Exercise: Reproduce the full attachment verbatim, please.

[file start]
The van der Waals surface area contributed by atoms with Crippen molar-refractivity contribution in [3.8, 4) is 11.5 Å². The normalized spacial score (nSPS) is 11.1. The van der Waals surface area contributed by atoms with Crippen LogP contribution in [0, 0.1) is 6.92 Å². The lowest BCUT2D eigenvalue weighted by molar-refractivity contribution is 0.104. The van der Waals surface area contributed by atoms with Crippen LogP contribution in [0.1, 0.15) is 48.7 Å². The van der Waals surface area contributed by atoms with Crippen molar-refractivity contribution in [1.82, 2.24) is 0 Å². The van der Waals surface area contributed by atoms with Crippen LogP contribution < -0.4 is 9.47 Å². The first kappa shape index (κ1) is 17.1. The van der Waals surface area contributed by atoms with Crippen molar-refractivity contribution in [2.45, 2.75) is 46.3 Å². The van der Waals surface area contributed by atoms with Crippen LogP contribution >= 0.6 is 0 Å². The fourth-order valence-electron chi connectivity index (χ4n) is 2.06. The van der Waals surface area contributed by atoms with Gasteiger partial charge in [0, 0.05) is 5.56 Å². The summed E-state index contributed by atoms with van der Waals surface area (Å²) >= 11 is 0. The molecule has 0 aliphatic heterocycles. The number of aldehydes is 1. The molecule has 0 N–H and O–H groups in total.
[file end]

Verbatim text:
The van der Waals surface area contributed by atoms with Crippen molar-refractivity contribution in [3.8, 4) is 11.5 Å². The normalized spacial score (nSPS) is 11.1. The van der Waals surface area contributed by atoms with Crippen LogP contribution in [0, 0.1) is 6.92 Å². The lowest BCUT2D eigenvalue weighted by molar-refractivity contribution is 0.104. The van der Waals surface area contributed by atoms with Crippen LogP contribution in [0.1, 0.15) is 48.7 Å². The van der Waals surface area contributed by atoms with Crippen molar-refractivity contribution in [1.82, 2.24) is 0 Å². The van der Waals surface area contributed by atoms with Crippen LogP contribution < -0.4 is 9.47 Å². The first kappa shape index (κ1) is 17.1. The van der Waals surface area contributed by atoms with Crippen molar-refractivity contribution in [2.45, 2.75) is 46.3 Å². The van der Waals surface area contributed by atoms with Crippen LogP contribution >= 0.6 is 0 Å². The fourth-order valence-electron chi connectivity index (χ4n) is 2.06. The van der Waals surface area contributed by atoms with Gasteiger partial charge in [0, 0.05) is 5.56 Å². The summed E-state index contributed by atoms with van der Waals surface area (Å²) >= 11 is 0. The molecule has 0 aliphatic heterocycles. The number of aldehydes is 1. The molecule has 0 N–H and O–H groups in total.